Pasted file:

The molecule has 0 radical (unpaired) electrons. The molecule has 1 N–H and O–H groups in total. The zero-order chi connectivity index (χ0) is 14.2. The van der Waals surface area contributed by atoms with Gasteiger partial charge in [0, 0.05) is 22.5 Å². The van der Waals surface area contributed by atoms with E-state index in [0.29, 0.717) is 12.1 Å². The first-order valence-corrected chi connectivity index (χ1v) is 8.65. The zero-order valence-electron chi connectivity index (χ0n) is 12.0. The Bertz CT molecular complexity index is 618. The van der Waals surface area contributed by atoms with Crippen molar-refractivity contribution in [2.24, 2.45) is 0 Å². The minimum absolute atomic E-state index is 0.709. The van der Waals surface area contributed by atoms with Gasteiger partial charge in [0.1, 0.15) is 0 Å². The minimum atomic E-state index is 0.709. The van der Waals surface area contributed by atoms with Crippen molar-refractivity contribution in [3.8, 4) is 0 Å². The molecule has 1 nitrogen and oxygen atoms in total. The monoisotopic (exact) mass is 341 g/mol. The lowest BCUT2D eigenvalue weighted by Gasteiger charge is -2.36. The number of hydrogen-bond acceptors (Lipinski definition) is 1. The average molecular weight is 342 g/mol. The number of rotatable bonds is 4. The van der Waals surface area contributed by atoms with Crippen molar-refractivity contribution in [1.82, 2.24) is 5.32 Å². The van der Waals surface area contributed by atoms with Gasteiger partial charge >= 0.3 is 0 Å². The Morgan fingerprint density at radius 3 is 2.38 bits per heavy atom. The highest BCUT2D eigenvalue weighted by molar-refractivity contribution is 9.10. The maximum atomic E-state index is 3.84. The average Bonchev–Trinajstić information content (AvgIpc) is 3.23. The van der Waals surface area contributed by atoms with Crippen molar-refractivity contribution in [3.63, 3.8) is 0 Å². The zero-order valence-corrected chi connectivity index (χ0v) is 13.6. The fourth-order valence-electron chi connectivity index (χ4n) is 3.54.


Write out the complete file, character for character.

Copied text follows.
The molecule has 0 radical (unpaired) electrons. The molecule has 1 N–H and O–H groups in total. The zero-order chi connectivity index (χ0) is 14.2. The van der Waals surface area contributed by atoms with Gasteiger partial charge in [0, 0.05) is 22.5 Å². The van der Waals surface area contributed by atoms with E-state index in [0.29, 0.717) is 12.1 Å². The first-order valence-corrected chi connectivity index (χ1v) is 8.65. The zero-order valence-electron chi connectivity index (χ0n) is 12.0. The Bertz CT molecular complexity index is 618. The van der Waals surface area contributed by atoms with Crippen molar-refractivity contribution in [2.24, 2.45) is 0 Å². The minimum absolute atomic E-state index is 0.709. The van der Waals surface area contributed by atoms with Gasteiger partial charge in [0.1, 0.15) is 0 Å². The minimum atomic E-state index is 0.709. The van der Waals surface area contributed by atoms with Crippen molar-refractivity contribution in [3.8, 4) is 0 Å². The molecule has 1 nitrogen and oxygen atoms in total. The monoisotopic (exact) mass is 341 g/mol. The lowest BCUT2D eigenvalue weighted by Gasteiger charge is -2.36. The number of hydrogen-bond acceptors (Lipinski definition) is 1. The average molecular weight is 342 g/mol. The number of rotatable bonds is 4. The van der Waals surface area contributed by atoms with Crippen molar-refractivity contribution in [1.82, 2.24) is 5.32 Å². The van der Waals surface area contributed by atoms with Gasteiger partial charge >= 0.3 is 0 Å². The Morgan fingerprint density at radius 3 is 2.38 bits per heavy atom. The highest BCUT2D eigenvalue weighted by molar-refractivity contribution is 9.10. The maximum atomic E-state index is 3.84. The average Bonchev–Trinajstić information content (AvgIpc) is 3.23. The van der Waals surface area contributed by atoms with Crippen molar-refractivity contribution in [3.63, 3.8) is 0 Å². The zero-order valence-corrected chi connectivity index (χ0v) is 13.6. The fourth-order valence-electron chi connectivity index (χ4n) is 3.54.